Ichigo-Ichieh New Theatre: Birthday Present for Myself
Ichigo-Ichieh New Theatre is based in Nelson, BC, the theatrical vehicle for dancer/actor/choreographer Hiromoto Ida. His newest piece, Birthday Present for Myself, will be performed this month at the 20th Vancouver International Dance Festival.
Birthday Present for Myself takes its title from a piece of the same name by Russian composer Pavel Karmanov, who provides most of the musical accompaniment. The show merges dance, theatre, classical music and voice to tell the story of the old man, raising a glass of sake to himself in celebration on what will be his last birthday. As he reminisces about the richness of his life experience, he is visited by the spirit of his wife, played by soprano Allison Girvan.
Hiromoto Ida spoke to The Bulletin from his home in Nelson.
Bulletin Interview: Hiromoto Ida
by John Endo Greenaway
You live a very rural life, how does that impact your art, do you think?
We take our water from the creek, I know exactly where the water comes from. I have to fix things and clean the water box to get water. I fix the house, build some furniture, plant a garden. These are all basic but very important things for living. Now when I create a theatre piece, somehow I have that same strength as doing this other primal living stuff. I learn to see the difference between the real and superficial through living a rural life.
Ichigo-Ichieh is the Japanese notion of a unique occasion. Tell me more about this concept.
If you meet someone, it is considered a unique occasion that happens only once, in that moment, in an entire lifetime. Even if you meet the same person the next day under the same circumstances, this exact same moment can never reoccur. This idea is built into the philosophy of the Japanese tea ceremony, not unlike a theatre performance, which has a host preparing a ceremony for a guest. Every small thing has a purpose and a position – even imperfections. A tea ceremony’s main focus is always given to perfecting a cup of tea to present to the guest with ichigo-ichieh in their mind. Quite often in performance art, the performers end up at the center of the stage. All of us, including me, tend to become ego-centered.it is unavoidable. So ichigo-ichieh reminds me that I am not the star to shine, I have to become fire, burn myself to give light to other people (audiences). It’s all about the gift to the audience. They are the main focus.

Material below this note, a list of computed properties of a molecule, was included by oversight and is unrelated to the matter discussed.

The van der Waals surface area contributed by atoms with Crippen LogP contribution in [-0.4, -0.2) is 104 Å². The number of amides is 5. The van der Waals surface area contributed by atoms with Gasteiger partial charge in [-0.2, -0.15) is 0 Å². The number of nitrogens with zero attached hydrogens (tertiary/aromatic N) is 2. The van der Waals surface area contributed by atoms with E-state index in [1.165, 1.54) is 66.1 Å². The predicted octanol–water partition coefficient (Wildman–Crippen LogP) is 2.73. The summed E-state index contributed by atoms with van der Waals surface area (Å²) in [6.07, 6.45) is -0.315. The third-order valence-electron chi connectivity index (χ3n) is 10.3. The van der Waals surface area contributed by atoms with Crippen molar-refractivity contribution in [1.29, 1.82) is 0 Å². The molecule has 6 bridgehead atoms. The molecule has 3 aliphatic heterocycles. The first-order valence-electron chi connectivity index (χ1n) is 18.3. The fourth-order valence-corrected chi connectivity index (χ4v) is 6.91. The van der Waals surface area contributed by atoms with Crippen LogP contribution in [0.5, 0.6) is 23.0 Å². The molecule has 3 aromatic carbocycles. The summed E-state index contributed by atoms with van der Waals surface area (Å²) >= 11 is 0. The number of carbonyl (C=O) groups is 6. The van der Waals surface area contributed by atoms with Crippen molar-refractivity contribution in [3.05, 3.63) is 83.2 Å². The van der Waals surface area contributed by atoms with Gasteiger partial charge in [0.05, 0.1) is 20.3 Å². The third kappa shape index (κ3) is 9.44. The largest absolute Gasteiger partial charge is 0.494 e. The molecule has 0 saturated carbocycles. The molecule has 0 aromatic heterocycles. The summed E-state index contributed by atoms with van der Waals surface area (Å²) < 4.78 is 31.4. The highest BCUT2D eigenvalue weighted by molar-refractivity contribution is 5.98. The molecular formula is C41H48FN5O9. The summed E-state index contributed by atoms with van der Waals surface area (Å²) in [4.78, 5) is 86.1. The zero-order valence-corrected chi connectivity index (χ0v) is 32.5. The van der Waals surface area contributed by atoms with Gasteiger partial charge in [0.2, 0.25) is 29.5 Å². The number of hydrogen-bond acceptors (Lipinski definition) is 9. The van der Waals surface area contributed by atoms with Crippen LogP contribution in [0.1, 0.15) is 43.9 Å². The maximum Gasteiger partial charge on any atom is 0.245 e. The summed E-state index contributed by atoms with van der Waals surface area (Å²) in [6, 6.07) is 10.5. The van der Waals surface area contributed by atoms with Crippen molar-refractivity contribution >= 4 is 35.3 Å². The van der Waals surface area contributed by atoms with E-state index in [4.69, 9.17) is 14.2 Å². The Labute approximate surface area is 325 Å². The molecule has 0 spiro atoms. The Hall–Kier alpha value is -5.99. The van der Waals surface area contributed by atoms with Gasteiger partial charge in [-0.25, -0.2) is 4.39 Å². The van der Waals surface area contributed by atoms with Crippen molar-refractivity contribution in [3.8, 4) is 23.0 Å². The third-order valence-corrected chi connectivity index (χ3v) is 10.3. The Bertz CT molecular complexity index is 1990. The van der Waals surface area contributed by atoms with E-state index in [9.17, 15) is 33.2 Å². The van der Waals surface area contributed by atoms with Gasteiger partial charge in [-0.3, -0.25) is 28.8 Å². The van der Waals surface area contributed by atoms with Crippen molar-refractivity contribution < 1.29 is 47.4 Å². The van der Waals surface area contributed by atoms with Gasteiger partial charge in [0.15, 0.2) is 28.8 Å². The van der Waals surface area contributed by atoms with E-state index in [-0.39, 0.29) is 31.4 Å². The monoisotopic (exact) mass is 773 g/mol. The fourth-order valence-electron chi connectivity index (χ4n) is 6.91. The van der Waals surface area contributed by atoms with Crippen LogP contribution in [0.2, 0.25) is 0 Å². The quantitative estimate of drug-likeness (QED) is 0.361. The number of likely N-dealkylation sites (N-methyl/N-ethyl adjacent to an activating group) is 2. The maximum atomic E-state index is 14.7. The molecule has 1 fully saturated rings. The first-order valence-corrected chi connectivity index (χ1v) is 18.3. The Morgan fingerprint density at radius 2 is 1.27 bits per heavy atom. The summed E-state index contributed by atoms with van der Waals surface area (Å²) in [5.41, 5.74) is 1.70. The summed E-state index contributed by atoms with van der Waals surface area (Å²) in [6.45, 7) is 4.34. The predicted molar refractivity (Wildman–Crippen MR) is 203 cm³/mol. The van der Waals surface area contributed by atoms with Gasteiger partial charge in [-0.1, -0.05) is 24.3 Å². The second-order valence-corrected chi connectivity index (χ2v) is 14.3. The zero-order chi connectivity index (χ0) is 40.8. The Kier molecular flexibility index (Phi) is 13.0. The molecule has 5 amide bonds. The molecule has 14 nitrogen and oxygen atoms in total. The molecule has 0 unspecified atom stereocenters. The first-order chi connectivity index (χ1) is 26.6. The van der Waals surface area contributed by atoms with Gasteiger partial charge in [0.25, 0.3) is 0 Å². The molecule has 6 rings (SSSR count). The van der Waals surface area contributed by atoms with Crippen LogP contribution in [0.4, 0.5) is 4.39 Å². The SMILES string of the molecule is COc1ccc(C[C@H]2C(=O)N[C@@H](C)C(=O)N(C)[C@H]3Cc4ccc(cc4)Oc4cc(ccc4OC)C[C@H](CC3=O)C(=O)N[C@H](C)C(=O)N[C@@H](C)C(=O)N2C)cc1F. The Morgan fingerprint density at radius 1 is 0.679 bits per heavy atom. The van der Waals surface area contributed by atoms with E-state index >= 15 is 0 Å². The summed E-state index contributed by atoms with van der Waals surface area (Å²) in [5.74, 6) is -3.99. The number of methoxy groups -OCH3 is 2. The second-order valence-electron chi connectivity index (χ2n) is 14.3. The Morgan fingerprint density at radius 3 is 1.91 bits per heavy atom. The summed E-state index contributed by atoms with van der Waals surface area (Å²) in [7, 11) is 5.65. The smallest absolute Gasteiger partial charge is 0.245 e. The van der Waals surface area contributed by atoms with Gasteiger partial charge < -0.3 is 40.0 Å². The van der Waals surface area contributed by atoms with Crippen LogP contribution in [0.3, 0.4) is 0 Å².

Birthday Present for Myself has been in process for a number of years – tell me what led you to create it.
Many things in my life. The shock of my grandparents passing away. We live together in same house, they were like part of the house structure. But since they disappeared, I have been carrying this sad, almost angry question: why do we all die? That’s for sure one of reason this piece was created. Also the time I spent during the last week of my father’s life and the time spend with my mother after he passed away.
You took the title from Karmanov’s piece. I’m listening to it as I write out these questions. It’s very evocative. What was it about that music that spoke to you so strongly?
When I heard it the first time, right away I had this image of an old man sitting in a chair in a big field of tall grasses, his memories of life running around him like Japanese lantern. After that, almost every day, new images and stories arrived like presents, I was busy writing them down. And of course I was curious of this title. It’s funny, I thought of the old man’s memories and birthday, and of course when you start seeing your life like a Japanese lantern, it means your end of the day is coming close. I told Pavel Karamanov about seeing these images when I heard his music, and he commented that these are things he was imagining when he created this music. That gave me strength to create this show.
Your work often seems to dwell on mortality and the emotions that come with age and the end of life. Why is this, do you think?
That is one of the biggest questions I have been carrying with me in my life. I still remember when I was age around 13, the first time I watched my grandmother’s day. I watched her from getting up in the morning until she went to bed. I remember feeling some kind of sadness. She didn’t speak much, gardening, sitting quietly . . . Maybe I felt what it means to get old. After that realization, I started to talk to her more. Death is just other side of living. And every one of us has to go through it. I was also always interested in the distance between of two different things. Not their differences, but the thin line where they meet. It is easy to just move and dance, but I am more interested in showing and exploring the line when people stop moving or dancing, start moving. Why do they stop moving? Then after they stop or shut up, what’s next?
Your father passed away a while back, and you’re a father yourself. Does this continuity of life play itself out in your creative process?
It’s not so much the father/son thing, but the continuity. When I live close to nature, I really think some part of us will continue forever. I am not talking of religion here. It’s more like I feeling I have when I shovel the snow every winter, raking the autumn leaves, watching the creek never stop running. We are from nature. We are from there 100%. The last scene of this piece is my question. Are we really come back? I am listening for the answers when I dance this last part of the show. Maybe the audience will catch the answers for me.
ICHIGO-ICHIEH NEW THEATRE | hiromoto ida
presents Birthday Present for Myself
Nelson February 29
Vancouver International Dance Festival March 26 – 28
Salt Spring Island March 30 | Vernon April 1 | Oliver April 3